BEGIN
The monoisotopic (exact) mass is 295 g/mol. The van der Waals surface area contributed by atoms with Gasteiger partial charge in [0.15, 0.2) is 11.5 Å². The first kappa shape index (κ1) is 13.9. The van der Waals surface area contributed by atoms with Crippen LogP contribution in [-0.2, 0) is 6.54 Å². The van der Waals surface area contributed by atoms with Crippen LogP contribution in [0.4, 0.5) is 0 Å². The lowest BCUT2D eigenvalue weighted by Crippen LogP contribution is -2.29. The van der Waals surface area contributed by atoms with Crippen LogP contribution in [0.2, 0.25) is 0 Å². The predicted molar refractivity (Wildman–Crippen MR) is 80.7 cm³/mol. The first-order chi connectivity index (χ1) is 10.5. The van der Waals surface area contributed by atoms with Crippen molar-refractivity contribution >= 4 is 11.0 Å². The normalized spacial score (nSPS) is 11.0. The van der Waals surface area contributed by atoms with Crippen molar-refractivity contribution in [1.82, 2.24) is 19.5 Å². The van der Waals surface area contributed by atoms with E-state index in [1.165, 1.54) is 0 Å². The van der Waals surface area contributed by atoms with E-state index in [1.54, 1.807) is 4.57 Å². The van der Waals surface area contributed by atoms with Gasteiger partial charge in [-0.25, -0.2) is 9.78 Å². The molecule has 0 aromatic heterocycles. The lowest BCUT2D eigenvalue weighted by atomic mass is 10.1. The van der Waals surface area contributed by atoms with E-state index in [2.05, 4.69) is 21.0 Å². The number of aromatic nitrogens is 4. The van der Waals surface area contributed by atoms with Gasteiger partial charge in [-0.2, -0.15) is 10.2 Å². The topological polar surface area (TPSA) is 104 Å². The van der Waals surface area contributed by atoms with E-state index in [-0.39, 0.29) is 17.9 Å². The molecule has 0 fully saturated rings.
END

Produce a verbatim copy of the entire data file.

The monoisotopic (exact) mass is 295 g/mol. The van der Waals surface area contributed by atoms with Gasteiger partial charge in [0.15, 0.2) is 11.5 Å². The first kappa shape index (κ1) is 13.9. The van der Waals surface area contributed by atoms with Crippen LogP contribution in [-0.2, 0) is 6.54 Å². The van der Waals surface area contributed by atoms with Crippen LogP contribution in [0.4, 0.5) is 0 Å². The lowest BCUT2D eigenvalue weighted by Crippen LogP contribution is -2.29. The van der Waals surface area contributed by atoms with Crippen LogP contribution in [0.2, 0.25) is 0 Å². The predicted molar refractivity (Wildman–Crippen MR) is 80.7 cm³/mol. The first-order chi connectivity index (χ1) is 10.5. The van der Waals surface area contributed by atoms with Crippen molar-refractivity contribution >= 4 is 11.0 Å². The normalized spacial score (nSPS) is 11.0. The van der Waals surface area contributed by atoms with Crippen molar-refractivity contribution in [1.82, 2.24) is 19.5 Å². The van der Waals surface area contributed by atoms with E-state index in [1.165, 1.54) is 0 Å². The van der Waals surface area contributed by atoms with E-state index in [1.54, 1.807) is 4.57 Å². The van der Waals surface area contributed by atoms with Gasteiger partial charge in [-0.25, -0.2) is 9.78 Å². The molecule has 0 aromatic heterocycles. The lowest BCUT2D eigenvalue weighted by atomic mass is 10.1. The van der Waals surface area contributed by atoms with E-state index in [2.05, 4.69) is 21.0 Å². The number of aromatic nitrogens is 4. The van der Waals surface area contributed by atoms with Gasteiger partial charge in [-0.2, -0.15) is 10.2 Å². The topological polar surface area (TPSA) is 104 Å². The van der Waals surface area contributed by atoms with E-state index in [-0.39, 0.29) is 17.9 Å². The molecule has 0 fully saturated rings.